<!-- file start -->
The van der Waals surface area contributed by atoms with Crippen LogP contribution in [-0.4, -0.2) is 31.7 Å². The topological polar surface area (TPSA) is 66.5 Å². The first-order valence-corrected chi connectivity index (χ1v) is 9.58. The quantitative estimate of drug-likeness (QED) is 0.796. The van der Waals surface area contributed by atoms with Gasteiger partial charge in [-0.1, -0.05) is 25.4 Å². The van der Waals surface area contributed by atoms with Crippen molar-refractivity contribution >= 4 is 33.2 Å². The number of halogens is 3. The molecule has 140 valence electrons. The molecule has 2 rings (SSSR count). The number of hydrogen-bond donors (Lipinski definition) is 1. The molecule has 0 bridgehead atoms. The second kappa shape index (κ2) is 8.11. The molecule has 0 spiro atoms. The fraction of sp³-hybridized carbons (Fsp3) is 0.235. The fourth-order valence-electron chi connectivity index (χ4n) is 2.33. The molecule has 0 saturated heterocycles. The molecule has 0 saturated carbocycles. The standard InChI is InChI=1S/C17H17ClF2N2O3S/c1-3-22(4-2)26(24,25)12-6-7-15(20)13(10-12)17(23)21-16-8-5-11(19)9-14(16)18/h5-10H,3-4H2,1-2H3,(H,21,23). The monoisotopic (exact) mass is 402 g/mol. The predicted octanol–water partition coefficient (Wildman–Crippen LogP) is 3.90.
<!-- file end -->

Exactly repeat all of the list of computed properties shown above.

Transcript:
The van der Waals surface area contributed by atoms with Crippen LogP contribution in [-0.4, -0.2) is 31.7 Å². The topological polar surface area (TPSA) is 66.5 Å². The first-order valence-corrected chi connectivity index (χ1v) is 9.58. The quantitative estimate of drug-likeness (QED) is 0.796. The van der Waals surface area contributed by atoms with Gasteiger partial charge in [-0.1, -0.05) is 25.4 Å². The van der Waals surface area contributed by atoms with Crippen molar-refractivity contribution >= 4 is 33.2 Å². The number of halogens is 3. The molecule has 140 valence electrons. The molecule has 2 rings (SSSR count). The number of hydrogen-bond donors (Lipinski definition) is 1. The molecule has 0 bridgehead atoms. The second kappa shape index (κ2) is 8.11. The molecule has 0 spiro atoms. The fraction of sp³-hybridized carbons (Fsp3) is 0.235. The fourth-order valence-electron chi connectivity index (χ4n) is 2.33. The molecule has 0 saturated heterocycles. The molecule has 0 saturated carbocycles. The standard InChI is InChI=1S/C17H17ClF2N2O3S/c1-3-22(4-2)26(24,25)12-6-7-15(20)13(10-12)17(23)21-16-8-5-11(19)9-14(16)18/h5-10H,3-4H2,1-2H3,(H,21,23). The monoisotopic (exact) mass is 402 g/mol. The predicted octanol–water partition coefficient (Wildman–Crippen LogP) is 3.90.